JS: That would actually make sense, given that those particular NUCs that he is talking about are for gaming. They have special graphics capabilities and all that. So, that would make sense if they do require it.
KH: Yes. The sound card is a Realtek card, I’m not sure of the exact model, I would have to look at the specs sheet, which has a couple of things to be aware of. It does power save. So after about 5-10 seconds, you will hear a click in the headphones as the op amps shut down. This is normal behavior, and the card will click slightly when it wakes up, when you want to use the computer. This, in my opinion, does not make the system unusable. However, you may disagree with me. If this is the case, you can add a USB soundcard or use HDMI audio to take sound out of the NUC.
The Realtek does do jack sensing, which means that in its default configuration, if you unplug your headphones when Windows is running, the soundcard will disappear, and NVDA will get very upset. The easiest way to fix this is to shut the NUC down and plug in a set of headphones and reboot it up again. This will tend to bring the sound back. If you use Narrator and Windows 10, you can read enough of the Realtek control panel to turn off jack sensing. Once you disable jack sensing, you can unplug and replug your headphones at will.
Now, as far as IO, you’ve got two USB 3 ports on the front. One of them is a charging port, which means it will continue to charge phones and stuff when the power is off to the NUC. You have two USB 3 ports on the back.
It is also worth mentioning that there is a USB C which is capable of supporting Thunderbolt 3. If you want to spend the money on Thunderbolt docks or Thunderbolt peripherals, or USB C peripherals, they can all be connected in at a maximum speed of 40GB?
JS: 40 I think, yeah. Keep in mind, so Kerry corrected me on this, because I said it was a Thunderbolt, which it is in terms of like it does support Thunderbolt, but it’s actually a USB C plug. The point is, is that when you look at the specs, which is what I did, it actually advertised that it is a Thunderbolt port.
KH: USB C is the type of connector, Thunderbolt is the protocol that is capable of running over that connector. Not all USB C Connectors will carry Thunderbolt, and not all of them will carry Thunderbolt 3. So very important to read your specs. Thunderbolt docks are rather expensive, and we haven’t bought one yet. They’re over $200, $300.
JS: I saw one for 1, 1 something. !130 I think. Maybe I’ll think about getting it.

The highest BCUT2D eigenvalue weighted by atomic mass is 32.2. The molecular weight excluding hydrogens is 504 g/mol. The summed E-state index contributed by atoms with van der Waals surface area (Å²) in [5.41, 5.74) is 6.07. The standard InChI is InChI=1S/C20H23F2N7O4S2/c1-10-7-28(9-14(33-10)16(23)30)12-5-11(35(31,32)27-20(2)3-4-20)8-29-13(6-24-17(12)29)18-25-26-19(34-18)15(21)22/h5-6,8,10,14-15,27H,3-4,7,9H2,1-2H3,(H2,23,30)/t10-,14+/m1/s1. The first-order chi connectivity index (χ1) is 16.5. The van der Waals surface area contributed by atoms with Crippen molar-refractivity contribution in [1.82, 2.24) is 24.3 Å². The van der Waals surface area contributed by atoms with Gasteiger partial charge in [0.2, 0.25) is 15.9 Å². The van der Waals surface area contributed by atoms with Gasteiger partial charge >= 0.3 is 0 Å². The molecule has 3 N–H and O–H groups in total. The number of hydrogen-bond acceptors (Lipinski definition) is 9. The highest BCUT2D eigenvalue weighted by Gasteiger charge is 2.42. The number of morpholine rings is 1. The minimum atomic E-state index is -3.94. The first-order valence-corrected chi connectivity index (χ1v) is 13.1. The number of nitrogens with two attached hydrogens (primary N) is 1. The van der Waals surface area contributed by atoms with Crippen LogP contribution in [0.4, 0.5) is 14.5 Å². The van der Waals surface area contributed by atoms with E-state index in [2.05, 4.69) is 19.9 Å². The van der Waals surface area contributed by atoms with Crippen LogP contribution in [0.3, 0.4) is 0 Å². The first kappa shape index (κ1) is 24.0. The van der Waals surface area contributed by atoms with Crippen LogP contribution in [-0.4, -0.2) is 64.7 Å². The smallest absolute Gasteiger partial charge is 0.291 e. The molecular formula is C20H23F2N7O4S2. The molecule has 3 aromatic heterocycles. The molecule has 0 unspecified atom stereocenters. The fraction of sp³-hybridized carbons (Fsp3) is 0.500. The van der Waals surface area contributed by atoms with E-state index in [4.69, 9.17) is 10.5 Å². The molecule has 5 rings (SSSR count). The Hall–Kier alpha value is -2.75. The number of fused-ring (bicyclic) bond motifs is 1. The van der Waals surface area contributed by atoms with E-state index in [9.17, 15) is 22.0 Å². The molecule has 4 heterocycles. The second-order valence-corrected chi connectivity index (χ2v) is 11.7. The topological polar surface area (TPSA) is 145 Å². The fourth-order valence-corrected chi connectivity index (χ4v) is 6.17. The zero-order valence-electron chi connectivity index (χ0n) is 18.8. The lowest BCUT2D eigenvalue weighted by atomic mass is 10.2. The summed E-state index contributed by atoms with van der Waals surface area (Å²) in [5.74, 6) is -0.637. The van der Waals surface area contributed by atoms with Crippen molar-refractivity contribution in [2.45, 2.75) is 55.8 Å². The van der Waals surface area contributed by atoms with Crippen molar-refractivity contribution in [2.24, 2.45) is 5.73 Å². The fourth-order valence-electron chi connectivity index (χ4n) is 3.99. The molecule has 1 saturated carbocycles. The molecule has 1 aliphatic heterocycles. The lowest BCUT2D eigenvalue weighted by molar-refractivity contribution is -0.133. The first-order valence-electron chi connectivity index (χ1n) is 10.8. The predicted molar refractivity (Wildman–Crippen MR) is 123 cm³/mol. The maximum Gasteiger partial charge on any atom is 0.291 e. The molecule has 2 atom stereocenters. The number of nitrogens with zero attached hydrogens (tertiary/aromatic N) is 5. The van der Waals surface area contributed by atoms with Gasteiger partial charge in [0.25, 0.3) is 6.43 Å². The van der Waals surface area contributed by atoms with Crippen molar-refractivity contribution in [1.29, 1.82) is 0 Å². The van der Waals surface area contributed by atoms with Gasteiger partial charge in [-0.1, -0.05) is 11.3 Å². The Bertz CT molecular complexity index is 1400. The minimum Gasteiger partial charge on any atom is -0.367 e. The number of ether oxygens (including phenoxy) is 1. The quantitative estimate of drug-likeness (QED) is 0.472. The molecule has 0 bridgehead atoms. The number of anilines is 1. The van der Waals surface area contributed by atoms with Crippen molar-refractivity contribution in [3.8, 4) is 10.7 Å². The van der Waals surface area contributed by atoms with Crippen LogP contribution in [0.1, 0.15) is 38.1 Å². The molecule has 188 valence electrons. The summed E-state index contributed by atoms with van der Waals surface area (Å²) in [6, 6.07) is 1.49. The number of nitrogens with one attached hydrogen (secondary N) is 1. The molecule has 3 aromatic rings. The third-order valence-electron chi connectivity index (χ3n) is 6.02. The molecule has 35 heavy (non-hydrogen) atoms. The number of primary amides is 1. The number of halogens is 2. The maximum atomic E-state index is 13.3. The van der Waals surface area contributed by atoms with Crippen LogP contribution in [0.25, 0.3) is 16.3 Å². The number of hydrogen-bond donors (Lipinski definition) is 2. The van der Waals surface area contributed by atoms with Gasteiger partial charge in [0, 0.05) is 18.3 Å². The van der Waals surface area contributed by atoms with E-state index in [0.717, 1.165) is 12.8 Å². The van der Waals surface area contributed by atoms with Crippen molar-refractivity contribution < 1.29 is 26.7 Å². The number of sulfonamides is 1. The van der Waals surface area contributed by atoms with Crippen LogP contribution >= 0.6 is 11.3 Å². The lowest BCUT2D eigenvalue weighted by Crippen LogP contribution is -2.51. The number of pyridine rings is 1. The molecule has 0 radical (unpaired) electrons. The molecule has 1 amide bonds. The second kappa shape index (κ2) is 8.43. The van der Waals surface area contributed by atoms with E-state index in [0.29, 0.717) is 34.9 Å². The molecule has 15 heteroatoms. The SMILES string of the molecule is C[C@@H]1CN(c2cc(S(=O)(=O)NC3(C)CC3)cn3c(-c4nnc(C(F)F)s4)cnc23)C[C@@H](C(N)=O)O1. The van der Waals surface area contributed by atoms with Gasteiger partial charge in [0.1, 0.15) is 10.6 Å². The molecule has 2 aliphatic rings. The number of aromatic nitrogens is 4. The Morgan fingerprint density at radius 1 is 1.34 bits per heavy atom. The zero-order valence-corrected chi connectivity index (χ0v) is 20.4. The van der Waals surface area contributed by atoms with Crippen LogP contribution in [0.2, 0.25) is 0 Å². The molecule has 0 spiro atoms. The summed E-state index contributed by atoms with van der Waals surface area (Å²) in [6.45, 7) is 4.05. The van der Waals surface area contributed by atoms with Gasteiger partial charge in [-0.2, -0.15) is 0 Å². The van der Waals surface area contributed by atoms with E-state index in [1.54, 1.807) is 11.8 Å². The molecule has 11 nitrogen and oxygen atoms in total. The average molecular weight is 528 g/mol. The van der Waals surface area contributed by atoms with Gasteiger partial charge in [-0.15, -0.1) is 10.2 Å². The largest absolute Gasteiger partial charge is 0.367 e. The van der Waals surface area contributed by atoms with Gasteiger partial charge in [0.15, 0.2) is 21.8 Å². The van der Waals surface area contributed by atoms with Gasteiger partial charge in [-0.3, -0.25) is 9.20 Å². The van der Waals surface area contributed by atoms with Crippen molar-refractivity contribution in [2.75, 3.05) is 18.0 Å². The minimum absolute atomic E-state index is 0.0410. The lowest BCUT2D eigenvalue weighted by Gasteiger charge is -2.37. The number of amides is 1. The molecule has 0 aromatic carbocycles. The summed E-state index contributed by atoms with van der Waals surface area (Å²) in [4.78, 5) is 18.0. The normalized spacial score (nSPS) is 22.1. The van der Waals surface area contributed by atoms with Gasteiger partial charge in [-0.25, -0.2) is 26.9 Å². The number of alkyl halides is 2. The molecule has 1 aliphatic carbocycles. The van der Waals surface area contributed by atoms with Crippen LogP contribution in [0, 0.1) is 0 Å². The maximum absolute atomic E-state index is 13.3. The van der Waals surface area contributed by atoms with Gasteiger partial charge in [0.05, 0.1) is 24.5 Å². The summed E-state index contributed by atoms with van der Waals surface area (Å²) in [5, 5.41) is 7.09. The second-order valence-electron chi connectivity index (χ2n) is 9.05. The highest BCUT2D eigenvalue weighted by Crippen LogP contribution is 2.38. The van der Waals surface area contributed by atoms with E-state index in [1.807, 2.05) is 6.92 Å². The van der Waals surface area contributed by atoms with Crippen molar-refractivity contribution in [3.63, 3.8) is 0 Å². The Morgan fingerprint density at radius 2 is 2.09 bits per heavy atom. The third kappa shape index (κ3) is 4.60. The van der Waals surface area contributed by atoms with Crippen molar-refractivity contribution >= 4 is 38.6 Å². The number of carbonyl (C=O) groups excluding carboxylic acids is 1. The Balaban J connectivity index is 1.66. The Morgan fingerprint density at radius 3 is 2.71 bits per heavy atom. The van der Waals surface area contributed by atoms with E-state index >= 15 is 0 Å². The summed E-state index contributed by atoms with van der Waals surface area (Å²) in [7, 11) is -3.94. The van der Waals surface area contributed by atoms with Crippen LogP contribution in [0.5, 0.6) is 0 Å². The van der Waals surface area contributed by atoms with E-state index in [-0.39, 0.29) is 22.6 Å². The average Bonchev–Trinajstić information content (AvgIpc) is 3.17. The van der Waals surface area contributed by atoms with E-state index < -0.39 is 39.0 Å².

KH: Yeah, we’re still sort of deciding.
JS: Between that and the coffee grinder.
KH: Yeah. It depends on how much you want to spend as to what features you get on the dock.
JS: The cool thing about Thunderbolt docks though, guys, is if you have interfaces that use firewire, you can then use your interface.
KH: Assuming your Thunderbolt dock has firewire on it. Make sure it does, because they don’t all have it. Thunderbolt docks, though, will provide you with audio, so those of you who want line-ins, and line-outs, and all of those sort of audio things may want to consider a Thunderbolt dock.
Another thing that is worth mentioning is that inside the casing there is actually a header for 2 USB 2.0 ports. If your audio interface requires USB2.0, you may have to do some hardware hackery with some cables and connectors to bring the two USB 2.0 ports out from the header.
Now, I think that’s most of the information we need to cover. If anybody has any questions, feel free to leave them in the comments. It is very important to look at the specs and the specifics of your NUC before you purchase it, and make sure you are absolutely familiar with the IO options that it has. And no, there are not extra ports that you are going to find or surprises. Some NUCs do have SPDIF out, some NUCs do have rear audio jacks. Not the 8th Gen i7BEH, however.
JS: The other one might. I need to go look at the specs if you really want to know. But I think the hades Canyon is the new new, gamy one. Pew, pew. That one might have a – but they’re also really expensive.
KH: They are very expensive. To give you some idea, you’re looking at essentially, for the ones we got, $609 base price, plus all of the peripherals we added into it. So, certainly not a budget friendly …
JS: We spent, I’m not going to say the exact price, but we did spend over $1000 per computer.
KH: Yes. And, I think relatively speaking, money well spent. The machines are exceedingly fast, they are so far, after a week of usage, reliable, and we are very happy with these small form factor PCs. There are other options on the market, such as the Lenovo Tiny.
JS: That’s a beautiful PC, from what I’ve read. I’ve never seen one. But just about every PC reviewer, at least that I read, including Wire Cutter which is Kerry’s favorite …
KH: I love Wire Cutter.
JS: I love Engadget. But anyway, both of them as well as a few others seem to agree that the Tiny is the number one. But, both of them, most of them also agree that ours our Intel NUCs, are in second place, and not far behind.
KH: It’s worth mentioning that you can achieve some fairly low latency on the Realtek soundcard in
KH: Wasapi mode. You can certainly use this as the center of a DJ rig. We know people who are using these as part of a music or performance rig. And you can connect whatever outboard gear you need.